What About Meera fulfills tripodal roles: one is about the world of autism, this world rends the soul, the world of Stewart and the twisted twins; the other is about Meera and her numerous psycho-ills; the third, a deep-seated Indian caste system. You will appreciate this devious caste system well if you’ve read Arundathi Roy’s The God of Small Things and E.M. Forster's A Passage to India. Those books are good pieces on that theme. What About Meera’s attempt at showing the evils of this caste system seems almost shallow. However, in Meera-Rajesh relationship, Anusha-Vivek Patel flirty encounter and Haroon-Nisha marriage, Z P Dala manages to weave this class discrimination around her narrative. Underlining all social mishmashes in the book is this devious cultural segregation. It heightens Meera’s troubles.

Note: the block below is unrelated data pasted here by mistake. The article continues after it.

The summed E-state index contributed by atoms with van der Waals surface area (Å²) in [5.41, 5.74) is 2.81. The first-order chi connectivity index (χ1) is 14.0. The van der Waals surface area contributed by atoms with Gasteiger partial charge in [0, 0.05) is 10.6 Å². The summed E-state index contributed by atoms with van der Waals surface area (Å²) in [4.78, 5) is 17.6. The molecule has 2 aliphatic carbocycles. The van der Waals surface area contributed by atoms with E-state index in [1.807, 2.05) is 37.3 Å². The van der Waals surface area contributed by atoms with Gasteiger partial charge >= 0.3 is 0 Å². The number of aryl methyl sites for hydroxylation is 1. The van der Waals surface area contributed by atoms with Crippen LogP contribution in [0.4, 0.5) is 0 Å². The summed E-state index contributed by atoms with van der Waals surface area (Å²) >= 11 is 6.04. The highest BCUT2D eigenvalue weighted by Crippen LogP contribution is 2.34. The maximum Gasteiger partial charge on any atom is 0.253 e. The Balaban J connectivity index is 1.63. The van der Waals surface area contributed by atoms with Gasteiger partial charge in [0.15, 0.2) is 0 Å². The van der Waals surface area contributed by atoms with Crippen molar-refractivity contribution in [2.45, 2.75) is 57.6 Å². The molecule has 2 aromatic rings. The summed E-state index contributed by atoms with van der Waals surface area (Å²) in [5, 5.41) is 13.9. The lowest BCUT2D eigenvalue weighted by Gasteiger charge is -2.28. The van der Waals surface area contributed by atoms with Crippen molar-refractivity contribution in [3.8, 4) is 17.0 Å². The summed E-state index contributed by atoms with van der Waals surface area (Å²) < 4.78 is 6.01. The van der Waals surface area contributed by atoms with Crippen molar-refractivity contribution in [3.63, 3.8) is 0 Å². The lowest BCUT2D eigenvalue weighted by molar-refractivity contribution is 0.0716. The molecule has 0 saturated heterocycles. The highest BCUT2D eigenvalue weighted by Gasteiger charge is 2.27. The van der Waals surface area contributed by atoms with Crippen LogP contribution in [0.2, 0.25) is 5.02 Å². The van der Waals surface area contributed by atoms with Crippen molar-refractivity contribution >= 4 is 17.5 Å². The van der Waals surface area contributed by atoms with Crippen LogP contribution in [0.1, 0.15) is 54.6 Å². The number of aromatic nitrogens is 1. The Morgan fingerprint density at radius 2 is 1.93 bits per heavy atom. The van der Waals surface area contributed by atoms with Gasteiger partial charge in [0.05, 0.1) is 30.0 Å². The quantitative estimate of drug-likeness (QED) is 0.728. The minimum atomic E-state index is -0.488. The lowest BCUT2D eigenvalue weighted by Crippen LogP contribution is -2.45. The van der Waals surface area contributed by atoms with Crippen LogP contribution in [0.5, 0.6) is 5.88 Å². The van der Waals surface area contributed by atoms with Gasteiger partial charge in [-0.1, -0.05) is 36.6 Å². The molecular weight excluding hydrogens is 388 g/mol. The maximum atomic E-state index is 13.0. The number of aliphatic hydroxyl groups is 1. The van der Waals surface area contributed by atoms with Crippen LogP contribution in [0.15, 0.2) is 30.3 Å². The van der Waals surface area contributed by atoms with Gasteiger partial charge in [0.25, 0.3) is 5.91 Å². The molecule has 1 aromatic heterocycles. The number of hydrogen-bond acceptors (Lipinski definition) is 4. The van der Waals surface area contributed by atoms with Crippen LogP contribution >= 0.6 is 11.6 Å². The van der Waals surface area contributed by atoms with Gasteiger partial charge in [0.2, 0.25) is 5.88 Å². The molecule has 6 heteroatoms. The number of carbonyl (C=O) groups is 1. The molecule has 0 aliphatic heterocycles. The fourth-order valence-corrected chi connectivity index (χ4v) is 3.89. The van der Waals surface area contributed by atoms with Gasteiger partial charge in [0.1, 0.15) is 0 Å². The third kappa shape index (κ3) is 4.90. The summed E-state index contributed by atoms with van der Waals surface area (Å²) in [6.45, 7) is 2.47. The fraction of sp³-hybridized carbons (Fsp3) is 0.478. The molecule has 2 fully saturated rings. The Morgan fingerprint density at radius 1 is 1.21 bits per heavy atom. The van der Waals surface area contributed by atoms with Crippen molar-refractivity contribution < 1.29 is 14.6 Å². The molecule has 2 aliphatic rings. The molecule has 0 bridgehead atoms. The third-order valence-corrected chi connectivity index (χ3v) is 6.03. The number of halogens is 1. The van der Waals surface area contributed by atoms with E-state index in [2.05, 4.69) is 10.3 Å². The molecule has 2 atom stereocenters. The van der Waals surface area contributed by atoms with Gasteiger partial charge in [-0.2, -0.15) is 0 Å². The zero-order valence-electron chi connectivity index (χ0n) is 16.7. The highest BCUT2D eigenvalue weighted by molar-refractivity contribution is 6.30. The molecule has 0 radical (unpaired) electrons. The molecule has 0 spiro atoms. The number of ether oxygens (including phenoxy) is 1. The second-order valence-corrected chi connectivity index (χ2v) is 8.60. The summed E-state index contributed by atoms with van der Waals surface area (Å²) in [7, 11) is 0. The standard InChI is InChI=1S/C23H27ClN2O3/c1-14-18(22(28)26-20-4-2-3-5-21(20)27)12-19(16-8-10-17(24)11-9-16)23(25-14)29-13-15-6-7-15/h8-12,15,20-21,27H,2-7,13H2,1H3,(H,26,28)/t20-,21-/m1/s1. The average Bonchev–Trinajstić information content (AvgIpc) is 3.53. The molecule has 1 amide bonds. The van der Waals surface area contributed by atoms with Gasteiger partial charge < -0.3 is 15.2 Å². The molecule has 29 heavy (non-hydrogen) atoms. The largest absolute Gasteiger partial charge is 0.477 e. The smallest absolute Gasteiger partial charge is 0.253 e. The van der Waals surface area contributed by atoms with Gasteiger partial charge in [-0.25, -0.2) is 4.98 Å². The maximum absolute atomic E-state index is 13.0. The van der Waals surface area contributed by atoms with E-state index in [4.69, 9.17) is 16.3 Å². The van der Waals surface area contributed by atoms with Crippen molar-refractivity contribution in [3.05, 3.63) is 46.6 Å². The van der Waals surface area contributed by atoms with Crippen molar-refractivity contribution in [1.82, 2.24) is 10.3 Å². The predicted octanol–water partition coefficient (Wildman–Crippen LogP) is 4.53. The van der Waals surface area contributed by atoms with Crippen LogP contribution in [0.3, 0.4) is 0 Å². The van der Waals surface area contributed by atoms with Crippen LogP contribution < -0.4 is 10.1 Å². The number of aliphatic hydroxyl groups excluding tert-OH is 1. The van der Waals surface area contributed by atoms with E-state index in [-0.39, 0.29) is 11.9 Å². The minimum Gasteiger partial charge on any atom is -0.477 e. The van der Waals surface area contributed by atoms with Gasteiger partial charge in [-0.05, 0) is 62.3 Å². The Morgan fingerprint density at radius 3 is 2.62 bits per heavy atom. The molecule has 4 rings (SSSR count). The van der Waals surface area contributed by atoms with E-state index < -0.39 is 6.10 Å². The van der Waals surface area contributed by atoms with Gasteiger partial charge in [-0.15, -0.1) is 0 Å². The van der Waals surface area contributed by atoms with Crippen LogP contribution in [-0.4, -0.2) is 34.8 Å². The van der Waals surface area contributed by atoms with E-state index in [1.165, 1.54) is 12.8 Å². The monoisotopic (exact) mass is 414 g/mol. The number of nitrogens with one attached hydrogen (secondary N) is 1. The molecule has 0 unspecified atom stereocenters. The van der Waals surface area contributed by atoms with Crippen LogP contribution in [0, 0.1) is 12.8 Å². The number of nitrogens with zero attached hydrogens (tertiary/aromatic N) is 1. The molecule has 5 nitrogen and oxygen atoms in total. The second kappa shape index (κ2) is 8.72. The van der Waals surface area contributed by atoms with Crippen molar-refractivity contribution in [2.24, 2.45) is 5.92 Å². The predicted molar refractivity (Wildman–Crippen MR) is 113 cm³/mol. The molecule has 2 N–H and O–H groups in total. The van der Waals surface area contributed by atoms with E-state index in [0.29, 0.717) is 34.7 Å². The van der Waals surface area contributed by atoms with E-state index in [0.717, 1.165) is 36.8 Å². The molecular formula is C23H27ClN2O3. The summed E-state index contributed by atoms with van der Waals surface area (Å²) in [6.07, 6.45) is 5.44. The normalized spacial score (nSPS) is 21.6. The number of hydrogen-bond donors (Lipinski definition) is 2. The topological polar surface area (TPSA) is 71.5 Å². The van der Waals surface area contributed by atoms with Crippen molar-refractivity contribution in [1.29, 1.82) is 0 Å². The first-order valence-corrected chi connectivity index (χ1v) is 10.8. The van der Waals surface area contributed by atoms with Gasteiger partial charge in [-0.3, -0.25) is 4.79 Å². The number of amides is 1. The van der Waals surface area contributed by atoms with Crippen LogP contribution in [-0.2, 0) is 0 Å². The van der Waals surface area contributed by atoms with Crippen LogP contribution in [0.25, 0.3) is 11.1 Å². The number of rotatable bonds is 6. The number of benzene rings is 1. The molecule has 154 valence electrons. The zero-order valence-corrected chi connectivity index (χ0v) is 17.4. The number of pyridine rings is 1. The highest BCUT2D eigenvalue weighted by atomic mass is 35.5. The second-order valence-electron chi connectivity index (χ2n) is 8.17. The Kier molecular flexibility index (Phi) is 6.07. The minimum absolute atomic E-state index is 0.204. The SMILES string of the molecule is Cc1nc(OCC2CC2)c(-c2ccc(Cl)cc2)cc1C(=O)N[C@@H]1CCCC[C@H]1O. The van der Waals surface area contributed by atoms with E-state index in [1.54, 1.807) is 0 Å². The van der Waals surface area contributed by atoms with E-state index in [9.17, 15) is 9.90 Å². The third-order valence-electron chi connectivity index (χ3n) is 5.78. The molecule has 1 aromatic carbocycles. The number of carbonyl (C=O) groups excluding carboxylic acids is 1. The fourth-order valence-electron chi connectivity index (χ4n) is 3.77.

This sums up the beginning of Meera’s doom:

“Young, fresh, freshly pinched and fondled, not even nineteen years old. With a sharp mind, soft heart and a beauty that only a father could see. She must go.” (pg. 63)

This book is irritatingly informative. Z P Dala tends to over-feed the reader. A part of the book reads like a treatise on everything Indian in South Africa. The web is awash with such information. You want to know more about the Gujuratis? Google it. You want to see how the Indians were handled during Aparthied and post-Mandela release? Wikipedia is there. The reader does not always need fiction to know these things. The tired way Z P Dala goes into explaining what glue does smacked me here. I was put off. Do we really need this?